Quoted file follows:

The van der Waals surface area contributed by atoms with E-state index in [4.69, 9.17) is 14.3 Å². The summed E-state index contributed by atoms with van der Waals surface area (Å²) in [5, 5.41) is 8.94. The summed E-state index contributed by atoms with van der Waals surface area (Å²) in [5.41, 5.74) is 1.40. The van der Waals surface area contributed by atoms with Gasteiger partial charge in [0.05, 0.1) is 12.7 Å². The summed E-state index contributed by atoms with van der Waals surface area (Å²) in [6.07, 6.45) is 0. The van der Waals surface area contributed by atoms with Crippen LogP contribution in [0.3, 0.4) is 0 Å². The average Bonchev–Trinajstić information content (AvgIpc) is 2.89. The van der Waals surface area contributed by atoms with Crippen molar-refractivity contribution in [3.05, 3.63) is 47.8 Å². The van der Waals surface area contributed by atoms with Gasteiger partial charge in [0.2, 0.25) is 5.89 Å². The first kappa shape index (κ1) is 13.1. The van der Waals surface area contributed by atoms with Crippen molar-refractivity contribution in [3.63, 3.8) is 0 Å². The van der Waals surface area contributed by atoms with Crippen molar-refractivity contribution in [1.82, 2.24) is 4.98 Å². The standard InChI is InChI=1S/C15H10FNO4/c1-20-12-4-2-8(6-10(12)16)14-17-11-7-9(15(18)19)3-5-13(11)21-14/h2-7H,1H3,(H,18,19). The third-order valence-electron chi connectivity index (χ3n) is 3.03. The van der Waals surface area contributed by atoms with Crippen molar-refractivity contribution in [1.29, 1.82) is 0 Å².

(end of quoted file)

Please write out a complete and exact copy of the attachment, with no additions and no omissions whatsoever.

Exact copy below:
The van der Waals surface area contributed by atoms with E-state index in [4.69, 9.17) is 14.3 Å². The summed E-state index contributed by atoms with van der Waals surface area (Å²) in [5, 5.41) is 8.94. The summed E-state index contributed by atoms with van der Waals surface area (Å²) in [5.41, 5.74) is 1.40. The van der Waals surface area contributed by atoms with Gasteiger partial charge in [0.05, 0.1) is 12.7 Å². The summed E-state index contributed by atoms with van der Waals surface area (Å²) in [6.07, 6.45) is 0. The van der Waals surface area contributed by atoms with Crippen LogP contribution in [0.3, 0.4) is 0 Å². The average Bonchev–Trinajstić information content (AvgIpc) is 2.89. The van der Waals surface area contributed by atoms with Crippen molar-refractivity contribution in [3.05, 3.63) is 47.8 Å². The van der Waals surface area contributed by atoms with Gasteiger partial charge in [0.2, 0.25) is 5.89 Å². The first kappa shape index (κ1) is 13.1. The van der Waals surface area contributed by atoms with Crippen molar-refractivity contribution in [3.63, 3.8) is 0 Å². The van der Waals surface area contributed by atoms with Crippen molar-refractivity contribution in [1.82, 2.24) is 4.98 Å². The standard InChI is InChI=1S/C15H10FNO4/c1-20-12-4-2-8(6-10(12)16)14-17-11-7-9(15(18)19)3-5-13(11)21-14/h2-7H,1H3,(H,18,19). The third-order valence-electron chi connectivity index (χ3n) is 3.03. The van der Waals surface area contributed by atoms with Crippen molar-refractivity contribution in [1.29, 1.82) is 0 Å².